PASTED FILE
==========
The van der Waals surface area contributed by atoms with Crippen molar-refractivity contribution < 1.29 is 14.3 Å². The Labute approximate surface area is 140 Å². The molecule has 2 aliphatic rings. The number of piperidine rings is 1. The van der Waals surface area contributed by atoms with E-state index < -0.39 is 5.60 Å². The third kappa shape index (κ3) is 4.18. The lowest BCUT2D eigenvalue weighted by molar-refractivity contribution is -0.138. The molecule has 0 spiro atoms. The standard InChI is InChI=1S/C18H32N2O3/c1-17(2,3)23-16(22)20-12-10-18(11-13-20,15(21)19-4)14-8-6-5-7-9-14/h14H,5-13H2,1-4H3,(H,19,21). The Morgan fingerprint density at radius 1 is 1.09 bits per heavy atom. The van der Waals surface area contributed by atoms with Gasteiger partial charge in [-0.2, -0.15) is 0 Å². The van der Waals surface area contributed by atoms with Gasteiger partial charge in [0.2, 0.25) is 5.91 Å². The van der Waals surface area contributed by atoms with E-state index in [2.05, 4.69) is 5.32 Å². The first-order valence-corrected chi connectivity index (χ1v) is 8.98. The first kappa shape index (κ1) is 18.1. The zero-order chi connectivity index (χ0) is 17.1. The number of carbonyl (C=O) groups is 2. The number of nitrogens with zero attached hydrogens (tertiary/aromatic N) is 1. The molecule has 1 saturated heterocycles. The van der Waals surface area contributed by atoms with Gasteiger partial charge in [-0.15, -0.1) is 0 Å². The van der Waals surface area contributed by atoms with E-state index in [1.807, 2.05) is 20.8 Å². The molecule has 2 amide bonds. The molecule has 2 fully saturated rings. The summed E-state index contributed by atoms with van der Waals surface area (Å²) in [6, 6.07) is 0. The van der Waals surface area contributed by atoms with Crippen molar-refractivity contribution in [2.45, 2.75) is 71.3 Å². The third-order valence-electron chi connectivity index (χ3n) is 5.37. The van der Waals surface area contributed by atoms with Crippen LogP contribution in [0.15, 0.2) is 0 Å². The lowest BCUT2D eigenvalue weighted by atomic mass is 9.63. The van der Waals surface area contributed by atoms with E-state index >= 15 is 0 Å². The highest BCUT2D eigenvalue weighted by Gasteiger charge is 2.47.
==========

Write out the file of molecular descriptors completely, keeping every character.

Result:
The van der Waals surface area contributed by atoms with Crippen molar-refractivity contribution < 1.29 is 14.3 Å². The Labute approximate surface area is 140 Å². The molecule has 2 aliphatic rings. The number of piperidine rings is 1. The van der Waals surface area contributed by atoms with E-state index < -0.39 is 5.60 Å². The third kappa shape index (κ3) is 4.18. The lowest BCUT2D eigenvalue weighted by molar-refractivity contribution is -0.138. The molecule has 0 spiro atoms. The standard InChI is InChI=1S/C18H32N2O3/c1-17(2,3)23-16(22)20-12-10-18(11-13-20,15(21)19-4)14-8-6-5-7-9-14/h14H,5-13H2,1-4H3,(H,19,21). The Morgan fingerprint density at radius 1 is 1.09 bits per heavy atom. The van der Waals surface area contributed by atoms with Gasteiger partial charge in [-0.2, -0.15) is 0 Å². The van der Waals surface area contributed by atoms with Gasteiger partial charge in [0.2, 0.25) is 5.91 Å². The van der Waals surface area contributed by atoms with E-state index in [2.05, 4.69) is 5.32 Å². The first-order valence-corrected chi connectivity index (χ1v) is 8.98. The first kappa shape index (κ1) is 18.1. The zero-order chi connectivity index (χ0) is 17.1. The number of carbonyl (C=O) groups is 2. The number of nitrogens with zero attached hydrogens (tertiary/aromatic N) is 1. The molecule has 1 saturated heterocycles. The van der Waals surface area contributed by atoms with Gasteiger partial charge in [-0.15, -0.1) is 0 Å². The van der Waals surface area contributed by atoms with E-state index in [1.807, 2.05) is 20.8 Å². The molecule has 2 amide bonds. The molecule has 2 fully saturated rings. The summed E-state index contributed by atoms with van der Waals surface area (Å²) in [6, 6.07) is 0. The van der Waals surface area contributed by atoms with Crippen molar-refractivity contribution in [2.45, 2.75) is 71.3 Å². The third-order valence-electron chi connectivity index (χ3n) is 5.37. The van der Waals surface area contributed by atoms with Crippen LogP contribution in [0.15, 0.2) is 0 Å². The lowest BCUT2D eigenvalue weighted by atomic mass is 9.63. The van der Waals surface area contributed by atoms with E-state index >= 15 is 0 Å². The highest BCUT2D eigenvalue weighted by Gasteiger charge is 2.47.